O God, our God, where shall we find the words, the hope, to speak in these days?
Hear us in our silence, in our cries and confusion, in our groaning.
In our need.
Our lives have been washed away, jobs and lounge rooms, treasures and forgettables, the roads and paths we know.
We begin, our God, with you, your promises, your love.
We choose to trust you, even when everything we know has shifted, including the ground on which we stand.
Even in this paddock, shadowed by death and brokenness, we choose to believe your promises: that you love us, that you are with us, that you will never leave us.
In this most fragile of moments, you are with us for every step and stumble.
We see the face of Christ in each and every neighbour; in the couple who rescued us, in that woman offering us food in the evac centre, in that bloke sitting, unsure, outside the home he has lost.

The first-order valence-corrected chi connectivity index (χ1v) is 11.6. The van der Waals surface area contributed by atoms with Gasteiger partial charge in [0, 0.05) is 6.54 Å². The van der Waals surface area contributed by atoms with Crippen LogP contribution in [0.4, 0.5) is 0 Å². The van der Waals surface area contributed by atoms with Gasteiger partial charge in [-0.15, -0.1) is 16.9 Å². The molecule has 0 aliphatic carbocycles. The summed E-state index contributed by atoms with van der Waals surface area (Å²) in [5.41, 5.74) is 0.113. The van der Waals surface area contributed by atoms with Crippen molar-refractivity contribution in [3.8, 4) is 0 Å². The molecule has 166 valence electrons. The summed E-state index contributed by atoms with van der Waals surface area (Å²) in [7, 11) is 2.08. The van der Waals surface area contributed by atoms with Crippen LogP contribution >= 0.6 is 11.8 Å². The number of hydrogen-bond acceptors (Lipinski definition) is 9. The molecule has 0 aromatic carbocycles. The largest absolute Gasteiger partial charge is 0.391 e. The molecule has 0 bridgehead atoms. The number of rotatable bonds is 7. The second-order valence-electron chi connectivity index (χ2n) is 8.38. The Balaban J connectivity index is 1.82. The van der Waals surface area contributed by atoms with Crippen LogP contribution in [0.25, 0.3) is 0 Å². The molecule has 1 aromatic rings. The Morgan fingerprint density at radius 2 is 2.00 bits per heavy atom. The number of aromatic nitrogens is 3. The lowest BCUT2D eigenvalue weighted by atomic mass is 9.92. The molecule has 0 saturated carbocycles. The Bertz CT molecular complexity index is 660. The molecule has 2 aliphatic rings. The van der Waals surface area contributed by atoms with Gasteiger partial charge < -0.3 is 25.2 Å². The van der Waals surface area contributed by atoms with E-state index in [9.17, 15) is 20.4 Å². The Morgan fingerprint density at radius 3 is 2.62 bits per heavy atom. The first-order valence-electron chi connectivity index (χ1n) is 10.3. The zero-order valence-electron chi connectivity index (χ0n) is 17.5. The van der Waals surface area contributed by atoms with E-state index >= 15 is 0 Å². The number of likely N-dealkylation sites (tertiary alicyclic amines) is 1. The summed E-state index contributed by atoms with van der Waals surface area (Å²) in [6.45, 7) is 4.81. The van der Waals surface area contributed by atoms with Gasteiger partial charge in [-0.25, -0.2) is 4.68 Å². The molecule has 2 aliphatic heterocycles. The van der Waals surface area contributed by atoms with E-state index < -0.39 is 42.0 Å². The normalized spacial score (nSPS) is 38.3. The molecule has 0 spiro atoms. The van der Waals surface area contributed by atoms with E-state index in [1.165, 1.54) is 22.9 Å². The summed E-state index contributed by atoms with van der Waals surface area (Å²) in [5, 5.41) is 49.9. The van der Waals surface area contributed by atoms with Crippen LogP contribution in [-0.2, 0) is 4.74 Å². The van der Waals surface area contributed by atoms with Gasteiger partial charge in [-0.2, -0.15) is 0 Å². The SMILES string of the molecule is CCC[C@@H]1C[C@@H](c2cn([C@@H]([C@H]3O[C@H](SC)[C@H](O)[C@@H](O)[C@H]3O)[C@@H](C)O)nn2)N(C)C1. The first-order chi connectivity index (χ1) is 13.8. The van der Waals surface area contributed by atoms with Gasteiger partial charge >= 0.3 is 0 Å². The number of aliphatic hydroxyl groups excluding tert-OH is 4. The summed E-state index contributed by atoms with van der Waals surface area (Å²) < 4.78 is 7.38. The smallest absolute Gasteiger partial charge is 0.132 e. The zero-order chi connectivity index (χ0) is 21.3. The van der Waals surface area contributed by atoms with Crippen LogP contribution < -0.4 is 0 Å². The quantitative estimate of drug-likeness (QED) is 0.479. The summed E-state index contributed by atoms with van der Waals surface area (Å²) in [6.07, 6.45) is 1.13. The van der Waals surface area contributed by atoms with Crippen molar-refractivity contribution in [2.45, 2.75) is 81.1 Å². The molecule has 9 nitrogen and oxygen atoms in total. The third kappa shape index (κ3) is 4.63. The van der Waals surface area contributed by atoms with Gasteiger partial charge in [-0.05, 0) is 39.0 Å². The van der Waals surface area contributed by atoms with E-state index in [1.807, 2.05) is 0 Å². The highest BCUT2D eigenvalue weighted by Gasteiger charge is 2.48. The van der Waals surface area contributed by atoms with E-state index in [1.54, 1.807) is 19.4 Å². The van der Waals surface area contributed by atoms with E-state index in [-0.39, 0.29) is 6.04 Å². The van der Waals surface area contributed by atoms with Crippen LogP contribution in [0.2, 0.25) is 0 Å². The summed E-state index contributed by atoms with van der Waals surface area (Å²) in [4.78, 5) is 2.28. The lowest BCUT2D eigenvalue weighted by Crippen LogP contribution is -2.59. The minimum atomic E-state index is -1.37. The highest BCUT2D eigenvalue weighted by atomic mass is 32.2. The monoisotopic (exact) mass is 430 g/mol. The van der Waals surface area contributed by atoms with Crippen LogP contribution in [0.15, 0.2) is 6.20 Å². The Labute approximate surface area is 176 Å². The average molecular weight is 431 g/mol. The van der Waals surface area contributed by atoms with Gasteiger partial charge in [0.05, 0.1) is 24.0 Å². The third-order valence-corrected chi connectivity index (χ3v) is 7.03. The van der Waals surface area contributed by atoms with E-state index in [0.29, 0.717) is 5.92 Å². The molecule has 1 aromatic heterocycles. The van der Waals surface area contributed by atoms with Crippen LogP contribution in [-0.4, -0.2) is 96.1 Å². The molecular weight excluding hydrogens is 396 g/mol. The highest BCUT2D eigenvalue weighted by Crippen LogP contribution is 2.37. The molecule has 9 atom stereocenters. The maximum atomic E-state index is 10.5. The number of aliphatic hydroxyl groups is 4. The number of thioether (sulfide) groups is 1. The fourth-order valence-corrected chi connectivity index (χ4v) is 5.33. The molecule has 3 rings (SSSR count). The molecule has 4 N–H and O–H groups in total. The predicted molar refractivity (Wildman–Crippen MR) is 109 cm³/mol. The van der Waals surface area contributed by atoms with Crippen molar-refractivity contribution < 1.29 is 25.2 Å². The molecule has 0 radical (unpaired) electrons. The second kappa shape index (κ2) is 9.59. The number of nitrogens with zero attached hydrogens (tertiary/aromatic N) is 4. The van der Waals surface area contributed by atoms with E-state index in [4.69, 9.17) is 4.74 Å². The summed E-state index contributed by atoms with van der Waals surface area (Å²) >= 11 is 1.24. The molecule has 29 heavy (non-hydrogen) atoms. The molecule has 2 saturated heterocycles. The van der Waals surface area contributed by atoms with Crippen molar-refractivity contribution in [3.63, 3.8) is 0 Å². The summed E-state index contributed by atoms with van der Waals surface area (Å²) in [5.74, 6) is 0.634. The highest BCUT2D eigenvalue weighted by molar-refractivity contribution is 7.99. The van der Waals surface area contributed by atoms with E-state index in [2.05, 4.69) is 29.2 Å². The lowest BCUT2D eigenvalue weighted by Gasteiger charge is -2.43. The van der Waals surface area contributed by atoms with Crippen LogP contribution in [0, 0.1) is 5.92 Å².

Each time we turn, your presence is clear.
We will be angry later, and impatient. We will need you then.
But now, O God, our God, bring us healing, bring us comfort, bring us courage, bring us strength, and, we implore you, bring us the occasional moment of joy, the snort, or shout, of laughter, the stuff of life.
As these days move on, as we clean up, and rebuild and wait, help us to measure out these days in mercy, in forgiveness, in community.
O God, our God, for our friends and congregations of hope, we thank you.
Through Christ, the Crucified and Risen One. Amen.
As Australia finally opens up completely, both to itself and to the rest of the world, we can reflect on two years of lines drawn on a map, of disease-driven demarcation, and consider what has happened, and what uncertainty remains in residue.
I have walked the emptied offices and shops in Sydney’s CBD, sponsored by sound health policy and amplified by fear. As people trickle back into the city, we wonder what is next. Confidence is yet to return alongside the workers; small businesses wait, hesitant and unsure.
We gather in worship and concerts (unmasked and excited) and test the distances between, not quite sure whether to shake hands, to nod and smile, or to embrace. My wife and I danced and clapped and sang with all our might at an outdoor performance recently. Part of our exhilaration was simply to be amongst full-faced people elated around us, even with the uncertainty of everything.